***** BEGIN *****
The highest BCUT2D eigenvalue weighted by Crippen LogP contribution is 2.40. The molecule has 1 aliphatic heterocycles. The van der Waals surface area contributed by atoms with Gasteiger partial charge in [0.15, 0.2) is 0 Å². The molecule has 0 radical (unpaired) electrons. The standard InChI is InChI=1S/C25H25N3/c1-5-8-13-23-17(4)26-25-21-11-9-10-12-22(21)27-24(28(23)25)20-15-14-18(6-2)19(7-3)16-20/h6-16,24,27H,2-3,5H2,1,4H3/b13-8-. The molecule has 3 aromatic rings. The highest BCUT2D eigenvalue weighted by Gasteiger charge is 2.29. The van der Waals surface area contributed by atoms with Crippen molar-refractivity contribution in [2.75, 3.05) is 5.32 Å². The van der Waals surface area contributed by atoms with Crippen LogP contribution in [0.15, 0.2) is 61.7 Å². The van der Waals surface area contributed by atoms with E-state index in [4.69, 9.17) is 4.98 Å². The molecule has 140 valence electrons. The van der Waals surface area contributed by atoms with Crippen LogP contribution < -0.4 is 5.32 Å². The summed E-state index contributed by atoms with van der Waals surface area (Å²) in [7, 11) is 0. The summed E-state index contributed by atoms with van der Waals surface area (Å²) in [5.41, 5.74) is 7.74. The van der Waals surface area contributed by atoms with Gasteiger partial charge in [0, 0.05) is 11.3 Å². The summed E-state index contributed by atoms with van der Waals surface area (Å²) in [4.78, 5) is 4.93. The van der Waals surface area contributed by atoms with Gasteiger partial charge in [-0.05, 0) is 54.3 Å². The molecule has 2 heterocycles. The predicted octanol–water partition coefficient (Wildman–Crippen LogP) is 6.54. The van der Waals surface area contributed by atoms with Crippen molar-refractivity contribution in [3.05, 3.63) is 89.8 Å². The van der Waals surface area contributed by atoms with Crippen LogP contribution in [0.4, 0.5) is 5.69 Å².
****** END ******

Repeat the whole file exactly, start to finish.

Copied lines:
The highest BCUT2D eigenvalue weighted by Crippen LogP contribution is 2.40. The molecule has 1 aliphatic heterocycles. The van der Waals surface area contributed by atoms with Gasteiger partial charge in [0.15, 0.2) is 0 Å². The molecule has 0 radical (unpaired) electrons. The standard InChI is InChI=1S/C25H25N3/c1-5-8-13-23-17(4)26-25-21-11-9-10-12-22(21)27-24(28(23)25)20-15-14-18(6-2)19(7-3)16-20/h6-16,24,27H,2-3,5H2,1,4H3/b13-8-. The molecule has 3 aromatic rings. The highest BCUT2D eigenvalue weighted by Gasteiger charge is 2.29. The van der Waals surface area contributed by atoms with Crippen molar-refractivity contribution in [2.75, 3.05) is 5.32 Å². The van der Waals surface area contributed by atoms with Crippen LogP contribution in [0.15, 0.2) is 61.7 Å². The van der Waals surface area contributed by atoms with E-state index in [4.69, 9.17) is 4.98 Å². The molecule has 140 valence electrons. The van der Waals surface area contributed by atoms with Crippen LogP contribution < -0.4 is 5.32 Å². The summed E-state index contributed by atoms with van der Waals surface area (Å²) in [7, 11) is 0. The summed E-state index contributed by atoms with van der Waals surface area (Å²) in [5.41, 5.74) is 7.74. The van der Waals surface area contributed by atoms with Gasteiger partial charge in [0, 0.05) is 11.3 Å². The summed E-state index contributed by atoms with van der Waals surface area (Å²) in [4.78, 5) is 4.93. The van der Waals surface area contributed by atoms with Gasteiger partial charge in [-0.05, 0) is 54.3 Å². The molecule has 2 heterocycles. The predicted octanol–water partition coefficient (Wildman–Crippen LogP) is 6.54. The van der Waals surface area contributed by atoms with Crippen molar-refractivity contribution in [3.05, 3.63) is 89.8 Å². The van der Waals surface area contributed by atoms with Crippen LogP contribution in [0.4, 0.5) is 5.69 Å².